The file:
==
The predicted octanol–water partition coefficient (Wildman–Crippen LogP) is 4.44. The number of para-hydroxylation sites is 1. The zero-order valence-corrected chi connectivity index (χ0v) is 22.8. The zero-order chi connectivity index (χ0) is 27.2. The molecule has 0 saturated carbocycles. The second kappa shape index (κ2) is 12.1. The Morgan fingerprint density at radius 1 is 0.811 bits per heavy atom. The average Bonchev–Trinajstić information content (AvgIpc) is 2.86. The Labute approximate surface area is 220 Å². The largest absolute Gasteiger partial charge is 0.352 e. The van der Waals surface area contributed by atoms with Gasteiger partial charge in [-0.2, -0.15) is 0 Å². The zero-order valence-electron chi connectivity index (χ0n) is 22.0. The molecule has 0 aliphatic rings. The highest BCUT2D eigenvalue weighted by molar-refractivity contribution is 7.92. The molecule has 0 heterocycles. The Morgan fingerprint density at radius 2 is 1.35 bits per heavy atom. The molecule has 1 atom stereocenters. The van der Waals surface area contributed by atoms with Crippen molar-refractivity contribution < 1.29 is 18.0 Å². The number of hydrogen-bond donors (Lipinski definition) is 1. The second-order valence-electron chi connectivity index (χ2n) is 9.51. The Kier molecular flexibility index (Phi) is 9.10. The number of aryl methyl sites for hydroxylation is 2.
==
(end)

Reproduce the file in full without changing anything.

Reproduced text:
The predicted octanol–water partition coefficient (Wildman–Crippen LogP) is 4.44. The number of para-hydroxylation sites is 1. The zero-order valence-corrected chi connectivity index (χ0v) is 22.8. The zero-order chi connectivity index (χ0) is 27.2. The molecule has 0 saturated carbocycles. The second kappa shape index (κ2) is 12.1. The Morgan fingerprint density at radius 1 is 0.811 bits per heavy atom. The average Bonchev–Trinajstić information content (AvgIpc) is 2.86. The Labute approximate surface area is 220 Å². The largest absolute Gasteiger partial charge is 0.352 e. The van der Waals surface area contributed by atoms with Gasteiger partial charge in [-0.2, -0.15) is 0 Å². The zero-order valence-electron chi connectivity index (χ0n) is 22.0. The molecule has 0 aliphatic rings. The highest BCUT2D eigenvalue weighted by molar-refractivity contribution is 7.92. The molecule has 0 heterocycles. The Morgan fingerprint density at radius 2 is 1.35 bits per heavy atom. The molecule has 1 atom stereocenters. The van der Waals surface area contributed by atoms with Crippen molar-refractivity contribution < 1.29 is 18.0 Å². The number of hydrogen-bond donors (Lipinski definition) is 1. The second-order valence-electron chi connectivity index (χ2n) is 9.51. The Kier molecular flexibility index (Phi) is 9.10. The number of aryl methyl sites for hydroxylation is 2.